Salmon, snails, and the Irish backstop were on the menu for the UK prime minister and European Commission president. But a day of deadlock ended ignominously for Boris Johnson.
Britain has still not proposed any workable alternatives to the Northern Ireland "backstop" within the Brexit withdrawal agreement, the EU said on Monday.
The comments came after talks between European Commission President Jean-Claude Juncker and UK Prime Minister Boris Johnson.
"President Juncker underlined the commission's continued willingness and openness to examine whether such proposals meet the objectives of the backstop. Such proposals have not yet been made," a statement from the European Commission said. It added that the talks had been a chance to "take stock" of ongoing expert-level talks and "discuss the next steps."
Johnson's office said that political-level talks to come up with a workable withdrawal agreement would be stepped up.
"The leaders agreed that the discussions needed to intensify and that meetings would soon take place on a daily basis," a spokesman said. "It was agreed that talks should also take place at a political level between Michel Barnier and the Brexit Secretary, and conversations would also continue between President Juncker and the prime minister."
An empty podium
Later, Johnson told reporters in Luxembourg that the outlines of a deal were appearing but that hard work needed to be done to make it concrete.
"Yes, there is a good chance of a deal; yes, I can see the shape of it; everybody can see roughly what could be done," he said, adding: "It isn't necessarily in the bag; there will be hard work to be done."
"But it will require movement and it will require the system by which the EU can control the UK after we leave, the so-called backstop, to go," he said. "If we can get that done, we're at the races."
Johnson, however, skipped a joint conference with his Luxembourg counterpart, Xavier Bettel, leaving the latter to speak to an empty podium where the British prime minister was meant to have stood.
"The time is ticking. So stop speaking and act," Bettel told the absent Johnson, who decided not to take part because of a noisy anti-Brexit demonstration nearby.
Having on Sunday alluded to Brexit as similar to an escape by fictional superhero the Hulk, Johnson and Juncker met over a lunch of snails, salmon and cheese.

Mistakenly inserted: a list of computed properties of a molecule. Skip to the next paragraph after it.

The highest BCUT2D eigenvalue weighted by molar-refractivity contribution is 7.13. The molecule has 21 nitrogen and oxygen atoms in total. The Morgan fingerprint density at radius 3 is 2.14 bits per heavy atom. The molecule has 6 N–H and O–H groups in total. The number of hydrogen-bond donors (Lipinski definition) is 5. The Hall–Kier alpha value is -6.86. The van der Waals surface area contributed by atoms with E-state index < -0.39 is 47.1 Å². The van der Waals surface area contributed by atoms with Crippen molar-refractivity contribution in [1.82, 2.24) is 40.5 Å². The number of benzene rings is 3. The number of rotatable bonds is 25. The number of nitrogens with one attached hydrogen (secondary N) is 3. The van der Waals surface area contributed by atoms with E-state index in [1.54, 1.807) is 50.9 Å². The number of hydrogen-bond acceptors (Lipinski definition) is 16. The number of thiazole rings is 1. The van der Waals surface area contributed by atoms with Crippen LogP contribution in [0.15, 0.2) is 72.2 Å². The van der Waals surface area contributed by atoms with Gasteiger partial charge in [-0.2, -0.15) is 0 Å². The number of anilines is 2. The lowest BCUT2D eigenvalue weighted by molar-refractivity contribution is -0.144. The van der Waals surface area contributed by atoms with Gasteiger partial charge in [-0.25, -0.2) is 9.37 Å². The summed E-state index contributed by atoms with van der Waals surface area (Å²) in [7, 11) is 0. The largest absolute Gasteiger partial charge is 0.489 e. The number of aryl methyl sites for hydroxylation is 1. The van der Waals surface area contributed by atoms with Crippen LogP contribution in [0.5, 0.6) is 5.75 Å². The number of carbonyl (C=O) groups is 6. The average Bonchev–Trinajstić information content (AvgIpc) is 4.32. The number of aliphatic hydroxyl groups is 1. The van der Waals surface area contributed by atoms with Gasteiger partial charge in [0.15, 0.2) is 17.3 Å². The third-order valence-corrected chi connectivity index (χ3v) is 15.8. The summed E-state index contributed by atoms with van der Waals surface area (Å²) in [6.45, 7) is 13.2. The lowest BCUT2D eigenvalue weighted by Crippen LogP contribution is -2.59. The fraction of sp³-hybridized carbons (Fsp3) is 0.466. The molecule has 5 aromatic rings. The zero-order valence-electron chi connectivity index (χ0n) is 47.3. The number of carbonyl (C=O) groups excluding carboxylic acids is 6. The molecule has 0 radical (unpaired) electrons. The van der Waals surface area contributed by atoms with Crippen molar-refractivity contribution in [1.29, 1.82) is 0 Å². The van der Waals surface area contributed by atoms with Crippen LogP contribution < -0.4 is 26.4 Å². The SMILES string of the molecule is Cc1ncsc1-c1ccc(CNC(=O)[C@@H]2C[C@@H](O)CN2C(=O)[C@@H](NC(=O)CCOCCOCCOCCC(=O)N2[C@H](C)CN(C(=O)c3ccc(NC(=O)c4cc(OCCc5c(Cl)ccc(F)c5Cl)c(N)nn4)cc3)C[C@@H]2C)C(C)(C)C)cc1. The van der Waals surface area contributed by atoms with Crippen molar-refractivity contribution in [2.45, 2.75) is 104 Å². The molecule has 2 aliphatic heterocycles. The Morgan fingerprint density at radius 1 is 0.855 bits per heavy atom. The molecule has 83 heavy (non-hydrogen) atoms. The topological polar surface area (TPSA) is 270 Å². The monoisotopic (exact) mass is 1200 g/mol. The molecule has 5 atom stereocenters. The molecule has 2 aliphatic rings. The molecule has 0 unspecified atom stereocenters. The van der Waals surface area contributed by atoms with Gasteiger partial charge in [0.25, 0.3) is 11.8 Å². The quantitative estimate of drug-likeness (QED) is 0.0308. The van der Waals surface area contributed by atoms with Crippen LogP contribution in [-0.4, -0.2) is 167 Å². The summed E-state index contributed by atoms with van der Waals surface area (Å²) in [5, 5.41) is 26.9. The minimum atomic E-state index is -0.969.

Downing Street has billed the visit as part of Johnson's efforts to reach a deal ahead of an EU summit on October 17. However, Brussels has played down talk of any progress, claiming that Britain has yet to suggest legally operable changes to a previous withdrawal accord.
The UK prime minister has said he would rather be "dead in a ditch" than ask Brussels to postpone Brexit, which is set to take place — for a third time — on October 31.
But Johnson has said also he needs the EU to scrap the so-called Northern Irish backstop from the withdrawal agreement.
However, any altered agreement would also require the support of the other 27 EU leaders and the European Parliament if the UK is to avoid leaving without a deal.
Critics at home and abroad
The European Union's chief negotiator Michel Barnier was set to join the two leaders, but has said he has "no reason to be optimistic."
Barnier is set to address the European Parliament on Wednesday to urge MEPs to reaffirm and strengthen their resolve that the backstop must stay.
Johnson's strategy also has critics at home, with rebel and opposition lawmakers last week passing a law that would force Johnson to seek a Brexit delay.
Meanwhile, the UK's Supreme Court is due to meet from Tuesday to decide on the legality of Johnson's decision to prorogue — or suspend — parliament and limit the time lawmakers have to debate Brexit.
Late last week, former British Prime Minister David Cameron criticized Johnson's Brexit policy, and said he had behaved appallingly during the UK's 2016 referendum on membership of the EU.